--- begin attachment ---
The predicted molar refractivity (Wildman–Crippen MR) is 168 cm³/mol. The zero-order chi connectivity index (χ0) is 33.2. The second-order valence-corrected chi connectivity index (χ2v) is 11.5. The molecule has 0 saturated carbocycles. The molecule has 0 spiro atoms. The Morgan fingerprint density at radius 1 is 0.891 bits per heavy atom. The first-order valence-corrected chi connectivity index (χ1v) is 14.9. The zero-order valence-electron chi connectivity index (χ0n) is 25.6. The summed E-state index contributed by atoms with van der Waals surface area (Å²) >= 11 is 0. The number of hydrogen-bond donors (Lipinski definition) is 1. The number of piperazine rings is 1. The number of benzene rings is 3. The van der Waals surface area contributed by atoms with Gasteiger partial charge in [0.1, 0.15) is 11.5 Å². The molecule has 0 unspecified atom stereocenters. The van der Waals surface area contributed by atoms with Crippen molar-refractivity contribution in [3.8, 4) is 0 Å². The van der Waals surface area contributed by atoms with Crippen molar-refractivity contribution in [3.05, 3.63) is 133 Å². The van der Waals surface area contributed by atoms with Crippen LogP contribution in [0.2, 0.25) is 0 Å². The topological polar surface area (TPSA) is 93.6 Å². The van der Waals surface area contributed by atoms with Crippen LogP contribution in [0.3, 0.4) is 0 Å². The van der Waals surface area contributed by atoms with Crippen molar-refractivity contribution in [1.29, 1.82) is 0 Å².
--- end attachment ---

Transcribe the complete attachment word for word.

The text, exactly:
The predicted molar refractivity (Wildman–Crippen MR) is 168 cm³/mol. The zero-order chi connectivity index (χ0) is 33.2. The second-order valence-corrected chi connectivity index (χ2v) is 11.5. The molecule has 0 saturated carbocycles. The molecule has 0 spiro atoms. The Morgan fingerprint density at radius 1 is 0.891 bits per heavy atom. The first-order valence-corrected chi connectivity index (χ1v) is 14.9. The zero-order valence-electron chi connectivity index (χ0n) is 25.6. The summed E-state index contributed by atoms with van der Waals surface area (Å²) >= 11 is 0. The number of hydrogen-bond donors (Lipinski definition) is 1. The number of piperazine rings is 1. The number of benzene rings is 3. The van der Waals surface area contributed by atoms with Gasteiger partial charge in [0.1, 0.15) is 11.5 Å². The molecule has 0 unspecified atom stereocenters. The van der Waals surface area contributed by atoms with Crippen molar-refractivity contribution in [3.8, 4) is 0 Å². The van der Waals surface area contributed by atoms with Crippen molar-refractivity contribution in [3.05, 3.63) is 133 Å². The van der Waals surface area contributed by atoms with Crippen LogP contribution in [0.2, 0.25) is 0 Å². The topological polar surface area (TPSA) is 93.6 Å². The van der Waals surface area contributed by atoms with Crippen LogP contribution in [0.3, 0.4) is 0 Å². The van der Waals surface area contributed by atoms with Crippen molar-refractivity contribution in [1.29, 1.82) is 0 Å².